Visiting Churches

Technology Isn’t Needed to Have a Good Service (Visiting Church #10)

It’s Father’s Day and we visit our fourth Baptist church in ten weeks. Like two of the others, this one is both a small congregation and an older congregation. They’re friendly and welcoming, but an absence of younger people points to a bleak future.

Despite efforts to keep the facility nice, there remains subtle reminders of its age and neglect.

52 Churches: A Yearlong Journey Encountering God, His Church, and Our Common Faith

At the start of the service, the minister announces things will not proceed as intended. A small technical glitch has large ramifications. The retractable screen over the baptismal is in the up position and refuses to lower.

Three segments of the service rely on overhead projection, including a recorded interview, which, based on the bulletin, I suspect was the focal point of the service.

However, had the minister not mentioned this, I wouldn’t have known the difference; the pastor makes adjustments smoothly, with a meaningful service unfolding despite this problem.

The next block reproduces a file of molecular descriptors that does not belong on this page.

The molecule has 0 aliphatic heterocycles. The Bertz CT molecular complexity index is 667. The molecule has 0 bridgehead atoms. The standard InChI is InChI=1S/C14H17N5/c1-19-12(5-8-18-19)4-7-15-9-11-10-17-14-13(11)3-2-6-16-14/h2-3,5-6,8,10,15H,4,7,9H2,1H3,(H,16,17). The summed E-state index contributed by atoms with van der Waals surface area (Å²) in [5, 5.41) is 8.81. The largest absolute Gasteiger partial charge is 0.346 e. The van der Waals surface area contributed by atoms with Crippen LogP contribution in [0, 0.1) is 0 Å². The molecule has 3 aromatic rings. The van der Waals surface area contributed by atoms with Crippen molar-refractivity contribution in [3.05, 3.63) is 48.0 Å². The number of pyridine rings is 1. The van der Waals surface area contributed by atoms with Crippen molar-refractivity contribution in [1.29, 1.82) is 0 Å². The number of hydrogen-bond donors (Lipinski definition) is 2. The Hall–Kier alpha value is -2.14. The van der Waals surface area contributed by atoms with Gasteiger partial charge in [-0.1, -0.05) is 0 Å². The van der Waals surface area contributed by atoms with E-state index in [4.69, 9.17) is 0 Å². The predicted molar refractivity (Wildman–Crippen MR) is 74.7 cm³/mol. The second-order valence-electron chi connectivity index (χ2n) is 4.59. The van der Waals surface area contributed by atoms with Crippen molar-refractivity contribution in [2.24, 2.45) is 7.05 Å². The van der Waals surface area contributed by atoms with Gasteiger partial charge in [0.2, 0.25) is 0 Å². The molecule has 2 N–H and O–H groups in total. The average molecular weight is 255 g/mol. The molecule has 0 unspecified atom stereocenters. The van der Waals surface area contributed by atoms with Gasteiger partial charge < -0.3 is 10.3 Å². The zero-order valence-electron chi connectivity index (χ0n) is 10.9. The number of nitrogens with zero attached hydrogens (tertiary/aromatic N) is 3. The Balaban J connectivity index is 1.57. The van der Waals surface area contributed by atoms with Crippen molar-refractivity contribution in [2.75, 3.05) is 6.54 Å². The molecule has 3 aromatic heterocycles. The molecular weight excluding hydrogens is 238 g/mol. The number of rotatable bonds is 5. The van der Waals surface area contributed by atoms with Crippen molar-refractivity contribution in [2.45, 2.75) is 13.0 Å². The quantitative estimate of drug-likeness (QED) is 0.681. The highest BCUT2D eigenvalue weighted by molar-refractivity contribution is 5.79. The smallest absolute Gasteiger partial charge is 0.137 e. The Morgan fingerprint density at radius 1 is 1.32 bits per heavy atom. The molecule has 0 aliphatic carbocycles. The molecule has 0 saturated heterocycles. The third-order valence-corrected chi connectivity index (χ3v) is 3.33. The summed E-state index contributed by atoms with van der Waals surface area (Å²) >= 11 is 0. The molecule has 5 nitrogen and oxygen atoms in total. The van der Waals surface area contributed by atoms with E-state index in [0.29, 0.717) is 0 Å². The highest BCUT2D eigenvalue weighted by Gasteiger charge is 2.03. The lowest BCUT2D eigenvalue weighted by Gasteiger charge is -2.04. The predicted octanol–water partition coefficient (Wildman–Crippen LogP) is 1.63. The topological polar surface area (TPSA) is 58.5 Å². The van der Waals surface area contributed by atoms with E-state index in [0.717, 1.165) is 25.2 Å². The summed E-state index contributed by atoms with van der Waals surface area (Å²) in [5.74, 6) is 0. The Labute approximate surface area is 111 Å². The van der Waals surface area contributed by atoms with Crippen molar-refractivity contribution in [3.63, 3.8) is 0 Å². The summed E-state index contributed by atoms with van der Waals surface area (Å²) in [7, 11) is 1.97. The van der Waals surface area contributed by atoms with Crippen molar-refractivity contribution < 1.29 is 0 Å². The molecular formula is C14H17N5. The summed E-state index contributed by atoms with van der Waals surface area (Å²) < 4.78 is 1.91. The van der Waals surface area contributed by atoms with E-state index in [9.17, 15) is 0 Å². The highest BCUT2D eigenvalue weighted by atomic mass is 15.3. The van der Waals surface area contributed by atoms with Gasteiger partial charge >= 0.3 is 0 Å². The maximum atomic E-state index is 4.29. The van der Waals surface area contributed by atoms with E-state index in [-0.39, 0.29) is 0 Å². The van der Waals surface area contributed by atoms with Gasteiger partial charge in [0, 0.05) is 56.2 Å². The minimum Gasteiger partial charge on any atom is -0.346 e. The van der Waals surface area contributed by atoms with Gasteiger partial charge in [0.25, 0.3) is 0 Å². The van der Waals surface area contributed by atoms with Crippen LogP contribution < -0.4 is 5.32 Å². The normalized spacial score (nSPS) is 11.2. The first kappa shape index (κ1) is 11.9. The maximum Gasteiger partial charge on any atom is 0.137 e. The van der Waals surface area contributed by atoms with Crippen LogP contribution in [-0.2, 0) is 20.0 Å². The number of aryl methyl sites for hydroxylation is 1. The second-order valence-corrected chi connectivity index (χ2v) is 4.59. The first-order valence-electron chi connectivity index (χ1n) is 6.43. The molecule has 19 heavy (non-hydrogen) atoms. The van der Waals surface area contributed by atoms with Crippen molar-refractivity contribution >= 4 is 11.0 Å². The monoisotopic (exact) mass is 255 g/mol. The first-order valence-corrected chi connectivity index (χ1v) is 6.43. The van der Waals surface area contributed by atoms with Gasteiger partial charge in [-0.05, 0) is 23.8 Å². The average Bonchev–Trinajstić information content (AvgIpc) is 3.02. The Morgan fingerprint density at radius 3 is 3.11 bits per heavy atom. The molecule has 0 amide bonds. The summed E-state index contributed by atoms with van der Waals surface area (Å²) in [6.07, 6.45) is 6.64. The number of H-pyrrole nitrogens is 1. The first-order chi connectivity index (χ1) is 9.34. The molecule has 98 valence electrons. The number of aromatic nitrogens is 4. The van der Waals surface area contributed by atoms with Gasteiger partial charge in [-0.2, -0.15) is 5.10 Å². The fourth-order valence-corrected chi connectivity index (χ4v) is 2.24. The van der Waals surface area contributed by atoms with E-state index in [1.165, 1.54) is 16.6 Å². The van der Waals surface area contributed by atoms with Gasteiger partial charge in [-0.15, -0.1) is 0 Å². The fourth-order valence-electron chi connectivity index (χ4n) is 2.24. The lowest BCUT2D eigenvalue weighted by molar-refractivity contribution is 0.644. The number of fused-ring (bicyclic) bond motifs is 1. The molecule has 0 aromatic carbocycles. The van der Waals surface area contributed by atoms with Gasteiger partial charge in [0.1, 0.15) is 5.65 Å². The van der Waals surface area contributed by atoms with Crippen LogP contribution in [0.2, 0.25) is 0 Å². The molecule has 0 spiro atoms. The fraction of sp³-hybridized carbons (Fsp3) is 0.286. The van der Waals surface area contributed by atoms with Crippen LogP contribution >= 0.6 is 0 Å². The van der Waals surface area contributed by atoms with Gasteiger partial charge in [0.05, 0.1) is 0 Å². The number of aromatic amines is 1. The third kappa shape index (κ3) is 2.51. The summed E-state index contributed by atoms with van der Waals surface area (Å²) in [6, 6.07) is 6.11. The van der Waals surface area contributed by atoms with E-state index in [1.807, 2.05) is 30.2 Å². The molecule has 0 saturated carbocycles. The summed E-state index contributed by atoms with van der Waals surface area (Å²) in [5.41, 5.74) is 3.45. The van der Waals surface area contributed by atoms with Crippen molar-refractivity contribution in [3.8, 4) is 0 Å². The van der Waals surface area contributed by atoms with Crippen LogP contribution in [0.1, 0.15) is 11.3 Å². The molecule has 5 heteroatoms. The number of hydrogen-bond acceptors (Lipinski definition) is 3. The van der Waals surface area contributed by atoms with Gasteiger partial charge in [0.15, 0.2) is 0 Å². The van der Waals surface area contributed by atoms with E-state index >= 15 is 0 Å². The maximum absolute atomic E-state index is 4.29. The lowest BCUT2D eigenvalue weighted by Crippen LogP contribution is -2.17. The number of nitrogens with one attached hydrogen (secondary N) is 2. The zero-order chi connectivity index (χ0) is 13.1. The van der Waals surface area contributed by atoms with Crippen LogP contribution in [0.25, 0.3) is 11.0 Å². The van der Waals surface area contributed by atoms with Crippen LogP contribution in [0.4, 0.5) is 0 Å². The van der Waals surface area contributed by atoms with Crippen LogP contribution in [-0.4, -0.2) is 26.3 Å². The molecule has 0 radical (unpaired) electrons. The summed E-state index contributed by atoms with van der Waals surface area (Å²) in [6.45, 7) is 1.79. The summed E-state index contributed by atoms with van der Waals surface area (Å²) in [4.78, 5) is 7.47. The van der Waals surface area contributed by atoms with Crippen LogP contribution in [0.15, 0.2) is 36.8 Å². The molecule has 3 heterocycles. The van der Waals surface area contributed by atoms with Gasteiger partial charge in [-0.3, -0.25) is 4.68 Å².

There’s a book for each dad, which we must go forward to receive, but I’d gladly forgo the gift in order to avoid the attention.

The pastor’s message is “a brief tribute to our Heavenly Father.” The minister reads sections of Jesus’ Sermon on the Mount. “God always responds to our prayers.” Sometimes it’s with a “yes,” sometimes with “wait,” and other times with “no.”

But regardless of the answer, it’s always for our own good.

This is an important Father’s Day message, one that gremlins cannot thwart. We all have a Heavenly Father who is good and perfect, giving us exactly what is in our best interest.

[Read about Church #9 and Church #11, start at the beginning of our journey, or learn more about Church #10.]

My wife and I visited a different Christian Church every Sunday for a year. This is our story. Get your copy of 52 Churches today, available in ebook, paperback, hardcover, and audiobook.

Peter DeHaan writes about biblical Christianity to confront status quo religion and live a life that matters. He seeks a fresh approach to following Jesus through the lens of Scripture, without the baggage of made-up traditions and meaningless practices.

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